Then agent forwarding is not enabled. In this case we recommend this excellent guide from GitHub which walks you through enabling it: https://docs.github.com/en/developers/overview/using-ssh-agent-forwarding

Deploy Keys

You may not want to use your own personal SSH keys during deploy time. One con to Agent Forwarding is that it requires that you personally (or a deploy system acting on your behalf) SSH into a machine to perform deploys, rather than letting a CI/CD system do them. Another is security: presumably your SSH keys allow full access to your repos, which is more than the read-only access needed for a deploy.

For these reasons you may want to consider using deploy keys. The idea is that you generate a public/private keypair that's unique to the server(s), and then let GitHub know about the public key. Now the server(s) can connect to GitHub and clone your codebase without you being involved. And you can lock down access to that key to a single repo with read-only access.

GitHub has a great guide for adding deploy keys to your account: https://docs.github.com/en/developers/overview/managing-deploy-keys#deploy-keys

Customizing the Prompt

When deploying an app to production it can be very helpful to get a reminder of what server you're connected to, rather that seeing an IP address or random hostname at the prompt:

root@remote-server:~#
# or
user@192.168.0.122

Is that production? Staging? Which server in the cluster? Luckily you can customize this prompt pretty easily. I like to use the app name, the environment, an a simple integer of which server ID (if its in a cluster). So if my app is called "ruby" and it's the first server in the production environment cluster, I like to see my prompt as:

root@ruby-prod1:~#

This prompt is usually specified in one of these files:

~/.bashrc
~/.bash_profile
~/.zshrc
~/.zprofile

If you you use a shell other than bash or zsh the files are going to be named differently, but the idea is the same. Open the file in nano or vi and look for a line that starts with PS1= (you may see a couple of lines like this):

if [ "$color_prompt" = yes ]; then
PS1='${debian_chroot:+($debian_chroot)}\[\033[01;32m\]\u@\h\[\033[00m\]:\[\033[01;34m\]\w \$\[\033[00m\] '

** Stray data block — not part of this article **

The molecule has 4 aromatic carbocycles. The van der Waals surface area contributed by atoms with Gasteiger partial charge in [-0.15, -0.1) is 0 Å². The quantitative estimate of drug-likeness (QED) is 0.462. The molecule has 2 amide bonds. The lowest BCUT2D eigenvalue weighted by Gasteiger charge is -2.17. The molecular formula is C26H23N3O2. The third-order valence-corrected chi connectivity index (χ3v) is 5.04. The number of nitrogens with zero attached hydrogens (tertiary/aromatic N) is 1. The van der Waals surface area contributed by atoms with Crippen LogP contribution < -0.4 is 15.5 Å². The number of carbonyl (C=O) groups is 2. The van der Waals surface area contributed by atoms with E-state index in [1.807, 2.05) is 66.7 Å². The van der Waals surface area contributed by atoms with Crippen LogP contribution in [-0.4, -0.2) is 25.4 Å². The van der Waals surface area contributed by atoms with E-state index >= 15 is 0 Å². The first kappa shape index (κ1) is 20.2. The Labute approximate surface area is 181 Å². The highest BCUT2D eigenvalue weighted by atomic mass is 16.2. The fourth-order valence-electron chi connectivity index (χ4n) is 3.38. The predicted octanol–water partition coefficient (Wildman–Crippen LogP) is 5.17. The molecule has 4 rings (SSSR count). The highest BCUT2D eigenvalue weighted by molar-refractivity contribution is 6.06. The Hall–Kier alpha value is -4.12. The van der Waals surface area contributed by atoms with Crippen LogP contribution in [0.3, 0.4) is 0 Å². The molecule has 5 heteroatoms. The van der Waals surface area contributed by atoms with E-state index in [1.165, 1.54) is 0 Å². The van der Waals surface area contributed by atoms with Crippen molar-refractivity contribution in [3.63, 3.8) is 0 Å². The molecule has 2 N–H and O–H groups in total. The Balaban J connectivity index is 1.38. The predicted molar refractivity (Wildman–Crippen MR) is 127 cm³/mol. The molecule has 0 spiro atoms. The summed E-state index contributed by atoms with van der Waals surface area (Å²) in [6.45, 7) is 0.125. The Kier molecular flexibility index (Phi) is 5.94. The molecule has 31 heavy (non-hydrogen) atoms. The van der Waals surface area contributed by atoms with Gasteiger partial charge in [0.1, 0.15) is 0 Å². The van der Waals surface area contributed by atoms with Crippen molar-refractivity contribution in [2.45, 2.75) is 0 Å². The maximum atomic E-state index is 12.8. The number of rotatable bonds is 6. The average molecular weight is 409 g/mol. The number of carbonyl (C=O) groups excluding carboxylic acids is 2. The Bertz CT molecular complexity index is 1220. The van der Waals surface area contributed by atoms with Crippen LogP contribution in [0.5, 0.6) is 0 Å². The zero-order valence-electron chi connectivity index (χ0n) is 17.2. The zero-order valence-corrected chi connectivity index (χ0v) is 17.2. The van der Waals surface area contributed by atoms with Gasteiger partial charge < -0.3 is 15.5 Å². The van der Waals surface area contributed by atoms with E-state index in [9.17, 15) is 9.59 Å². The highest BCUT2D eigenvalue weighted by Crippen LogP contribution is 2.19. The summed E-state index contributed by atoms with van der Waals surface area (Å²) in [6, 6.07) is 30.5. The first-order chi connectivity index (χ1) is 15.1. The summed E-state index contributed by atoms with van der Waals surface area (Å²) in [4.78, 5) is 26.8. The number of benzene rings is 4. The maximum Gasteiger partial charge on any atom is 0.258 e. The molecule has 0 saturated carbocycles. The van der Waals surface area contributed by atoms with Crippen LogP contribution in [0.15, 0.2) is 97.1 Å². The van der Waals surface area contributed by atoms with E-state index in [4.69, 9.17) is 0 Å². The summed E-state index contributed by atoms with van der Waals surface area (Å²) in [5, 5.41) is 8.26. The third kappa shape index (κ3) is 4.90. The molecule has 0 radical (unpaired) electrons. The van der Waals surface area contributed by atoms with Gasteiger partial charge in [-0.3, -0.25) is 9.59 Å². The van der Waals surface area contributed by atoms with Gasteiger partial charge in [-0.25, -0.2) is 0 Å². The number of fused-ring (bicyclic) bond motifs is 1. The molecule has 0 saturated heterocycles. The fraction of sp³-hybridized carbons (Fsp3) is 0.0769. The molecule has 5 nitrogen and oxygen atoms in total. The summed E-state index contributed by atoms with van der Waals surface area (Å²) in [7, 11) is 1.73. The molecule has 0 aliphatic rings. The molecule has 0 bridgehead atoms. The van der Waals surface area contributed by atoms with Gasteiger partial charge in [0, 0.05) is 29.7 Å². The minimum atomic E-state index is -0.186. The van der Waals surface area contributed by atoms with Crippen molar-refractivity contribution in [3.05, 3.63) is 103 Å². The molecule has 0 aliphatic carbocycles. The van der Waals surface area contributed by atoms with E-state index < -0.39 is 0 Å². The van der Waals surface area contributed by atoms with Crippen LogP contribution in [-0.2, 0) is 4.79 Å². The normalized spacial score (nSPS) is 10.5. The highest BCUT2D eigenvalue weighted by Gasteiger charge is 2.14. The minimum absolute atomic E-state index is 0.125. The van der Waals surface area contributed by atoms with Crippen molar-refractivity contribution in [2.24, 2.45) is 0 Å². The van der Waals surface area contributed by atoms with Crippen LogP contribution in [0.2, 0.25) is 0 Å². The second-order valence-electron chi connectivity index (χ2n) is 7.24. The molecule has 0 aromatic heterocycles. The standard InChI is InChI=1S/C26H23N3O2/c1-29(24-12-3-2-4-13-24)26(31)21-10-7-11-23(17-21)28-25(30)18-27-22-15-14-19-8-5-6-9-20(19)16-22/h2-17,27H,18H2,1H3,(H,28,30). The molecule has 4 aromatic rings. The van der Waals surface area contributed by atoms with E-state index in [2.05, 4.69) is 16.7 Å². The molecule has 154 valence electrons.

else
PS1='${debian_chroot:+($debian_chroot)}\u@\h:\w\$ '
fi

In the config snippet above, the first PS1 is used for color prompts and the second is for black and white. You'll want to change them both.

Within all of that gobledy gook you should see a few special escape characters: \u, \h and \w. These are the user, hostname and working directory. You may have all or only some of these present. The rest of the characters, like [\033[00m\] are color codes, which we can ignore for now.

For our simple case, just replace the \h with the string we want to show for the hostname:

if [ "$color_prompt" = yes ]; then
PS1='${debian_chroot:+($debian_chroot)}\[\033[01;32m\]\u@ruby-prod1\[\033[00m\]:\[\033[01;34m\]\w \$\[\033[00m\] '
else
PS1='${debian_chroot:+($debian_chroot)}\u@ruby-prod1:\w\$
fi

Now save the file, and run source to load up the variables into the current session:

source ~/.bashrc

You should see your prompt change to and you new custom hostname! Now whenever you connect to your server you'll be sure not to run rm -rf * in the wrong environment.

If you want to get real fancy with your prompt, there are some PS1 generators out there that let you create the string containing all kinds of fancy stuff, and easily customize the colors.

Aliases for Even Easier Connections

Seeing ruby-prod1 helps keep track of which server we're on, but wouldn't it be great if you could just type that as a command and connect automatically? You can!

On your local computer's .zshrc, .bash_profile whichever file, add a line like the following:

alias ruby-prod1='ssh root@192.168.0.122'

Then run source ~/.zshrc to execute it. Now you should be able to connect by just using the name of the server, and skip the SSH command altogether:

ruby-prod1

It doesn't get much easier than that!

What's Next?

You should now be ready to get to the next step(s) using the Baremetal deploy! Baremetal does the same thing you're doing manually (SSHing into the remote server and running commands), so if you can connect to your server manually then Baremetal should be able to as well.